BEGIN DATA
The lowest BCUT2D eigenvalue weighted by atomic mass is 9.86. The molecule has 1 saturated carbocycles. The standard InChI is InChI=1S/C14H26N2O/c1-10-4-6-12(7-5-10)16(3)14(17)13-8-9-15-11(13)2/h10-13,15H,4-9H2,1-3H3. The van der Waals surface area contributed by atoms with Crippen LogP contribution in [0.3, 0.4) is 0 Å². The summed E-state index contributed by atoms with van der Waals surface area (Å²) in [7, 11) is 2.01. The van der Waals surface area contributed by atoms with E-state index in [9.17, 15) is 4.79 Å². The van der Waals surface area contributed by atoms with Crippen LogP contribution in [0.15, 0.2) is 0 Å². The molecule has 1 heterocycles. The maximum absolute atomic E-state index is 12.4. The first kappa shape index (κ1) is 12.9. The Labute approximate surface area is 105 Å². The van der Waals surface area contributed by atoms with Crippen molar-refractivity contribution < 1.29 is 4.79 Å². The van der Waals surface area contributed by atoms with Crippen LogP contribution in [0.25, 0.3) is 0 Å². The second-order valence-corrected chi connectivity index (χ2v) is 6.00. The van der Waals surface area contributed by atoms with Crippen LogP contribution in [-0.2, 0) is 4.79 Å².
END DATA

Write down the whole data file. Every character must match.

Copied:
The lowest BCUT2D eigenvalue weighted by atomic mass is 9.86. The molecule has 1 saturated carbocycles. The standard InChI is InChI=1S/C14H26N2O/c1-10-4-6-12(7-5-10)16(3)14(17)13-8-9-15-11(13)2/h10-13,15H,4-9H2,1-3H3. The van der Waals surface area contributed by atoms with Crippen LogP contribution in [0.3, 0.4) is 0 Å². The summed E-state index contributed by atoms with van der Waals surface area (Å²) in [7, 11) is 2.01. The van der Waals surface area contributed by atoms with E-state index in [9.17, 15) is 4.79 Å². The van der Waals surface area contributed by atoms with Crippen LogP contribution in [0.15, 0.2) is 0 Å². The molecule has 1 heterocycles. The maximum absolute atomic E-state index is 12.4. The first kappa shape index (κ1) is 12.9. The Labute approximate surface area is 105 Å². The van der Waals surface area contributed by atoms with Crippen molar-refractivity contribution < 1.29 is 4.79 Å². The van der Waals surface area contributed by atoms with Crippen LogP contribution in [0.25, 0.3) is 0 Å². The second-order valence-corrected chi connectivity index (χ2v) is 6.00. The van der Waals surface area contributed by atoms with Crippen LogP contribution in [-0.2, 0) is 4.79 Å².